ASHBURN, Virginia – A fourth-down play in his Washington Redskins debut featured the best of running back Adrian Peterson -- using his vision, quickness and explosion to gain 15 yards around the end. It also included a familiar sight: a fullback leading the way.
During his best days with Minnesota, Peterson often ran behind a fullback. But there’s a chance that scene won’t be repeated often in Washington.
And that’s OK with Peterson. In fact, he repeated a long-stated preference for lining up solo for a simple reason.
“It takes an extra defender out of the box,” said Peterson, who carried 11 times for 56 yards in his debut and said he felt fresh.
But there’s another reason, too, which is why he’s looking forward to this season.
“I haven’t been able to be patient with a lot of my runs in a long time because the last couple teams I played for, the offensive lines weren’t the greatest with the exception of New Orleans,” Peterson said. “They had a decent line but I didn’t get a lot of time. But my last two years in Minnesota, we really struggled and then in Arizona it was rough. Being able to trust these guys and know I have guys up front that can get to their blocks, that will hold their blocks, will allow me to play slower and be more patient.”
If that leads to success out of a one-back set, Peterson and the Redskins would be ecstatic. Peterson also said he wants to spend the next two weeks getting in sync with the line and making sure the receivers finish their blocks. If that happens, he'll feel less of a need to run behind anyone else.
But Peterson's career numbers running behind a fullback are eye-popping. When in a two-back set, Peterson has averaged 5.07 yards per carry, according to ESPN Stats & Information. With two backs and one tight end, that number jumps to 5.27 yards. When he’s lined up by himself in the backfield, Peterson’s numbers remain solid, averaging 4.57 yards per carry. It was 3.42 yards on 153 such carries last season.
The Redskins don’t use a lot of I-formation plays with a fullback. They also haven’t kept a true fullback on the roster the past two seasons. Coach Jay Gruden said there’s a chance they won’t have one this year, either, though J.P. Holtz has opened eyes with his blocking the past two games. Holtz helped spring Peterson on the fourth-and-1 carry vs. Denver. His block gave Peterson the option to cut in or out; he turned it outside.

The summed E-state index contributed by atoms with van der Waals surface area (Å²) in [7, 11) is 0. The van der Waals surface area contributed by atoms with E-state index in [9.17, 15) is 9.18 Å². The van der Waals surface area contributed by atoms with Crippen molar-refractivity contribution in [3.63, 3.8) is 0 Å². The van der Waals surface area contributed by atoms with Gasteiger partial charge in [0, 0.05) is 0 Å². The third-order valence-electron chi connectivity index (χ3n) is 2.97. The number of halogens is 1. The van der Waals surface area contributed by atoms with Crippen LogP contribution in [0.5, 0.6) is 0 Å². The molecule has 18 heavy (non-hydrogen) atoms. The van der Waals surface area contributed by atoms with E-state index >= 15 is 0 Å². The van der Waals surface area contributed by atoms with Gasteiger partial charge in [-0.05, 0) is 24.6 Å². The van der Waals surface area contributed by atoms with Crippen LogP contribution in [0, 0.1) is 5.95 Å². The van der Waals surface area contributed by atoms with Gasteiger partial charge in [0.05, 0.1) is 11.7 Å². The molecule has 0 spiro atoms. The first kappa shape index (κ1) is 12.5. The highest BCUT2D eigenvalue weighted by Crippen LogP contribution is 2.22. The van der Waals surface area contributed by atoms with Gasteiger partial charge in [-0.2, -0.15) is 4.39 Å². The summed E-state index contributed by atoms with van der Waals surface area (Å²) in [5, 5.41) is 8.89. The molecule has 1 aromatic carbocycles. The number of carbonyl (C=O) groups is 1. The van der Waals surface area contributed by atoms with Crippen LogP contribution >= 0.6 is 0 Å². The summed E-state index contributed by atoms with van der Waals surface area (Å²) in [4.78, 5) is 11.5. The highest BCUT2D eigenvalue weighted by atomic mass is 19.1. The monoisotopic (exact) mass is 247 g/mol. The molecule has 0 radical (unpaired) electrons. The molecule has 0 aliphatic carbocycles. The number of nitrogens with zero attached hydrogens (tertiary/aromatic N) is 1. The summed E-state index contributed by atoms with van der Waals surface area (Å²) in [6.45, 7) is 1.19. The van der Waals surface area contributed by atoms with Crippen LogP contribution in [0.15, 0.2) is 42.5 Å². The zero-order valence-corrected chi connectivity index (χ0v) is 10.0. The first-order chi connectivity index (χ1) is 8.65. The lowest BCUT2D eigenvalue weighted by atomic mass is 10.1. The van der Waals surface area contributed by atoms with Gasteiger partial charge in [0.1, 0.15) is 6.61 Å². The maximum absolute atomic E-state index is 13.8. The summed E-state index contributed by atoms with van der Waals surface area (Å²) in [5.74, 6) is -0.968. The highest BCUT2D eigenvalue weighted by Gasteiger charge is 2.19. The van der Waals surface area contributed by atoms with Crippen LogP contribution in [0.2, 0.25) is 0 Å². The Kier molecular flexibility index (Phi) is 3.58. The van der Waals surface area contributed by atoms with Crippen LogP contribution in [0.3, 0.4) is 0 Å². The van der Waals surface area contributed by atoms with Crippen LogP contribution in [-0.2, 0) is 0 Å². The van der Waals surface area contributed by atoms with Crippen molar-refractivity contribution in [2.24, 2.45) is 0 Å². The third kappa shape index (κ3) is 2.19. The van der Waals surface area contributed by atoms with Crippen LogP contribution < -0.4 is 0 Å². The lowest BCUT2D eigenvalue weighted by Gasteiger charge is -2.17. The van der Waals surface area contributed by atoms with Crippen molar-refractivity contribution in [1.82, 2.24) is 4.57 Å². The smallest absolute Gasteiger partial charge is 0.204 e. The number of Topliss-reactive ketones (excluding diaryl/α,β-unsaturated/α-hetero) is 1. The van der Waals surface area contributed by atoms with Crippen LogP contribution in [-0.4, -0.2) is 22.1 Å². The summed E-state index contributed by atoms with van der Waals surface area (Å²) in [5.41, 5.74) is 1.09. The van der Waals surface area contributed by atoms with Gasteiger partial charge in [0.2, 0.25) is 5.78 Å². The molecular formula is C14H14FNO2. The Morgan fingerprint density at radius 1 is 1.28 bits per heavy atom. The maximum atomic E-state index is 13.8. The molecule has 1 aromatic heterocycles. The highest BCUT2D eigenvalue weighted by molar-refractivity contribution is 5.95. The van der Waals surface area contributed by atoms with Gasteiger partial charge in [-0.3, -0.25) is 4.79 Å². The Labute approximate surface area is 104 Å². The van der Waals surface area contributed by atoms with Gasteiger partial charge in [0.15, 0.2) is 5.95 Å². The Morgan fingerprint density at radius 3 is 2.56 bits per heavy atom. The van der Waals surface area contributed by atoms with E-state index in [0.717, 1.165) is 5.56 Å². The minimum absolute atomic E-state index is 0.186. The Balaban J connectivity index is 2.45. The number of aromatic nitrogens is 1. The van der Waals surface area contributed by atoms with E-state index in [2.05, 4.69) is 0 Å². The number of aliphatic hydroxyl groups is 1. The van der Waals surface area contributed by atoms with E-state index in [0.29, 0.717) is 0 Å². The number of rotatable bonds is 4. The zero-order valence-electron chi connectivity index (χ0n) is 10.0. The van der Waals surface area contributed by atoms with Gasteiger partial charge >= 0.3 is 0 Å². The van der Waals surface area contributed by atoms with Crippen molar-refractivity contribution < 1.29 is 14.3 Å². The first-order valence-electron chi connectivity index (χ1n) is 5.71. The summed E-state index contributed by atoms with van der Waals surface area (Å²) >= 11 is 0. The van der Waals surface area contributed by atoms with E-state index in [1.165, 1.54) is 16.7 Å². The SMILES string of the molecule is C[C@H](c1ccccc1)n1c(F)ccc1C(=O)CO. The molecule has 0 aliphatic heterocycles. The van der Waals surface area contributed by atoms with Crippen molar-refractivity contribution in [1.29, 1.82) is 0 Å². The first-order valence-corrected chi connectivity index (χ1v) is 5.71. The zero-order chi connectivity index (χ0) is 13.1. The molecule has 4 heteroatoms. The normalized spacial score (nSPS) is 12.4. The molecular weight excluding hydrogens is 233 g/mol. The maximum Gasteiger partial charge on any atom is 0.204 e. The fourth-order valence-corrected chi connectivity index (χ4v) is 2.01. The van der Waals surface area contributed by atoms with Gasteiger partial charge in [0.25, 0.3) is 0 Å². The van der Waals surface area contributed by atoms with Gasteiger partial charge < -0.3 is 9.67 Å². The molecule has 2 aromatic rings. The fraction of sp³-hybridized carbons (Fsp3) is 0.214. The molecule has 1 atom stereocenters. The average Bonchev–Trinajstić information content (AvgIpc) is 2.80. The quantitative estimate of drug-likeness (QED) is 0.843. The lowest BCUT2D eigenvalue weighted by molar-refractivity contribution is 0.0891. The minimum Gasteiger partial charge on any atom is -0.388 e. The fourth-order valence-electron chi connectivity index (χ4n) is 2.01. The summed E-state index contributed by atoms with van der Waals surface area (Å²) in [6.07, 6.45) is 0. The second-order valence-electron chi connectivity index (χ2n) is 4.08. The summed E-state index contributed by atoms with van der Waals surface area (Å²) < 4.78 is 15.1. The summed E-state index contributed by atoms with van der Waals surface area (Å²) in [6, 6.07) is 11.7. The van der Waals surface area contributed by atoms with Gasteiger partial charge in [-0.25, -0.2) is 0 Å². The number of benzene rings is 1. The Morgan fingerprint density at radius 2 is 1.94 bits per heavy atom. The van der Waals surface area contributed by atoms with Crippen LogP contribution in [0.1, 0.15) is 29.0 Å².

“He made a key block on that and gave me a two-way go,” Peterson said. “If you have guys [who can] do that, put him out there, because I know he’ll hit it fast and lock on his guy. That’s a lot better for running backs.”
But there’s a downside to running behind a fullback.
“It all depends,” Peterson said. “If you got a guy like Tony Richardson, he’ll go through and be fast and you know what to expect every time. Then you have some guys who aren’t really fast off the ball ... They’re too slow because they’re trying to read or they’re not certain in what they’re doing and it slows a back down.”
Richardson blocked for Peterson during his rookie season in 2007 when he averaged 5.44 yards out of two-back sets (and 5.56 when solo). In his 2,097-yard season, Peterson ran behind fullback Jerome Felton. Peterson averaged 6.87 yards when Felton was in the game (and 6.03 overall).
In Gruden’s first four seasons, the Redskins rank 13th in the number of carries from a one-back set and are 22nd with two backs. The Redskins ran Peterson out of multiple sets in his debut, from I-formation to offset-I, as well as solo with both two tight ends and three receivers.
Gruden said Peterson told him he was more comfortable in a one-back set. That means Gruden won’t have to change the run game to adapt to Peterson.
“He’s done it all,” Gruden said. “At Arizona he had a couple big games and he didn’t have a fullback. They ran similar plays that we run -- the tight gap play and outside zone, inside zone. So that’s what we’re featuring with him.”
The Redskins will have to decide how to best handle other packages that require shotgun formation. If Peterson isn’t the best fit in some of those, then they’d just turn to third-down back Chris Thompson.
“It doesn’t matter to me,” Peterson said. “But my personal preference is [solo] if you don’t have that guy that’s consistently doing the job the right way 100 miles per hour.”
Regardless, his job now will be to show he can handle a full load. Because he felt good about his work Friday, he's not worried about how often he's used.
"I always go into the season or any game thinking if they call it 40 times, I'll be ready to run it 40 times," Peterson said. "Whatever load they give me, I'll be ready for it."